Monday, 15 October 2012

Traditional Healing Herbs

Aloe Vera
Life in 1812 was anything but easy. It was a struggle to complete the daily chores, and survival was incredibly laborious. The daily struggle was often compounded by diseases, accidents and injuries, that we may now view as insignificant given our multitude of available medicine. In the early 19th century, any community in Upper Canada that had a physician living within 10 kilometres of town was considered fortunate, but even then, response to a medical emergency could take hours or even days if the doctor was making a round of house calls. Before this time, traditional doctors didn't exist in Upper Canada. Women were the healers of the earlier European settlements and could make up home remedies to aid the sick or injured. The knowledge of herbs and natural remedies was often times passed down through generations by mothers, as well as learned from the First Nations communities.

Below is a list of natural elements that would be used by early Canadians to make up home remedies to help ease what ailed them.

Aloe Vera
Properties: Soothing, cleansing, and vulnery (wound healing)
Uses: Burns, Sunburns, infections, and wounds

Properties: Alterative (to restore health), Diaphoretic (Inducing perspiration), Diuretic (to increase the flow of urine)
Uses: Blood Purifier for acne, eczema, boils and rheumatic infections

Properties: Antispasmodic (to stop spasms), diaphoretic, and vulnery
Uses: Cramps, colitis, skin boils, and fever

Properties: Anodyne (pain killing), antispasmodic, carminative (relieving flatulence), sedative (inducing calm or sleep), stomachic (increase appetite), and tonic (create feeling of well being)
Uses: Headaches, insomnia, and menstrual cramps

Properties: Anodyne, antispasmodic, carminative, diaphoretic, emmenagogue (stimulates menstrual flow), and vermifuge (to destroy parasites)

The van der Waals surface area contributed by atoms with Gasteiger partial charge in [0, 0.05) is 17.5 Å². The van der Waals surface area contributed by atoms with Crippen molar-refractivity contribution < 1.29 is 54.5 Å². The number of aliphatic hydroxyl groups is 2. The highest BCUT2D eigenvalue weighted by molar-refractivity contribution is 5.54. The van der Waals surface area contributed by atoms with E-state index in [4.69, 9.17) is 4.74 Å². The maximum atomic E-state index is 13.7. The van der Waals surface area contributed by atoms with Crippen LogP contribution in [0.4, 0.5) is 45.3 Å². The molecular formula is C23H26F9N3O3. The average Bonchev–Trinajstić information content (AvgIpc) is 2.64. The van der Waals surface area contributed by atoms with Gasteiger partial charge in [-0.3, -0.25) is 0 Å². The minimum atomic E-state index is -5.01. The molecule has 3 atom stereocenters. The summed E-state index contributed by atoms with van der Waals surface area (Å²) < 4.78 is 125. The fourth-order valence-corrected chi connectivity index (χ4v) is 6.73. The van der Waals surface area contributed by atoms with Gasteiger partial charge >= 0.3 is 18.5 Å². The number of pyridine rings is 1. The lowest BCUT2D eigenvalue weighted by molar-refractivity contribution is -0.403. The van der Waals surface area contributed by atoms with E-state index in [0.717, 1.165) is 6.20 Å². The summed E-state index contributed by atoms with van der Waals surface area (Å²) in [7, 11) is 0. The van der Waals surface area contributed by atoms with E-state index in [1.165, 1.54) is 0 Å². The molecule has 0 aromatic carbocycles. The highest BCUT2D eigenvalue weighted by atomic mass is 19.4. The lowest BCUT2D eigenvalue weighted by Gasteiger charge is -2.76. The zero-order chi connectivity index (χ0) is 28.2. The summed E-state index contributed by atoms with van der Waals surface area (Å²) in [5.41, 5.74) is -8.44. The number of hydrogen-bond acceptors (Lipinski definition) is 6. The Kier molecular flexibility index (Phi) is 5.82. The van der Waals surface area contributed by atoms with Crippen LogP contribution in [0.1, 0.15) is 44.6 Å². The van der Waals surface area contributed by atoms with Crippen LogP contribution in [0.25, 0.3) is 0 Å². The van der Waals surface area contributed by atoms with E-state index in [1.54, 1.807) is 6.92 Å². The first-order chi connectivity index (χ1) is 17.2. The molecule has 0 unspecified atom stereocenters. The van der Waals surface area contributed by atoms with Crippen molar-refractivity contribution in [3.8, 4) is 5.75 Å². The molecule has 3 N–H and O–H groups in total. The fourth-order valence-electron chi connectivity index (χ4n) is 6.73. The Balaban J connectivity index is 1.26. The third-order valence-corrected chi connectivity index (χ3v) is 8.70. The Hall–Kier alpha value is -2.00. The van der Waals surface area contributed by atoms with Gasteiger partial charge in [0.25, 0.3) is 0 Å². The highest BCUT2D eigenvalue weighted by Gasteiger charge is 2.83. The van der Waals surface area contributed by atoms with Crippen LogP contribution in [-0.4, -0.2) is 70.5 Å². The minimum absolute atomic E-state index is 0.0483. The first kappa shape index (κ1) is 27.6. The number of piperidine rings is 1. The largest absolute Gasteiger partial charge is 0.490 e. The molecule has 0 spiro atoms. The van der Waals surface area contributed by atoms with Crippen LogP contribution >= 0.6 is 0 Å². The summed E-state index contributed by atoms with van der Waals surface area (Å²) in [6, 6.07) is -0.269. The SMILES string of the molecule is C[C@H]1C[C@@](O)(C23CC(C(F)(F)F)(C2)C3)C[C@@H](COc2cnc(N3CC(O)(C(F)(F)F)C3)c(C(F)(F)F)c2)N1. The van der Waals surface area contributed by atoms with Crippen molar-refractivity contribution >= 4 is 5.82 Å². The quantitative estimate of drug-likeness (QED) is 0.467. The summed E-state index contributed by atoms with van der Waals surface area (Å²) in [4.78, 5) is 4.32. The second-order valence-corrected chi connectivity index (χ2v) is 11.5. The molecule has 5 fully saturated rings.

Uses: flatulence, insomnia, headaches, worms, and nervousness

Properties: Carminative, irritant, stimulant, and tonic
Uses: Congestion, sore throat, colds, circulation, and digestion
Properties: Astringent (contracts tissue), cell proliferant (cell growth), demulcent (soothes), expectorant (clears mucus), moisturizes, styptic (stop bleeding), vulnery
Uses: Anemia, congestion, hay fever, hemorrhage, and bone troubles

Properties: Depurative (remove impurities), diuretic, stomachic, tonic
Uses: Anemia, eczema, circulation, warts

Properties: Bark: Catharic, stomachic
Flowers: Diaphoretic, emollient
Uses: Fever, flu, kidney, skins, Caution: all parts of plant can be poisonous especially if not prepared with heat.

Properties: Antiseptic, expectorant, stimulant
Uses: Oil added to sauna or steam bath, aids respiratory ailments. Diluted extract is anti-septic

Ginger Root 
Properties: Carminative, diaphoretic, diuretic, stimulant
Uses: Chest and stomach spasms, suppressed menstruation, body resistance, diarrhea

Properties: Antibiotic, carminative, diuretic, expectorant, vermifuge
Uses: Bronchitis, colds and flu, liver and gall bladder problems, digestion, body resistance

Properties: Demulcent (relieves irritants), stimulant, tonic
Uses: Central nervous system, longevity and vigor (especially for men)

Golden Seal 

Properties: Antiseptic, astringent, diuretic, laxative
Uses: Mucous membranes, buildup of mucous, colds, bites, gum and mouth sores

Golden Seal

Properties: Antispasmodic, carminative, stomachic, stimulant
Uses: Cramps, digestion, colds, circulation, fevers

Properties: Demulcent, purgative (laxative), vulnery
Uses: Menstrual cramps, diarrhea, morning sickness, other symptoms of pregnancy 

To learn more about how pioneers used these natural resources, read Mr. Carroll's Concoctions. 

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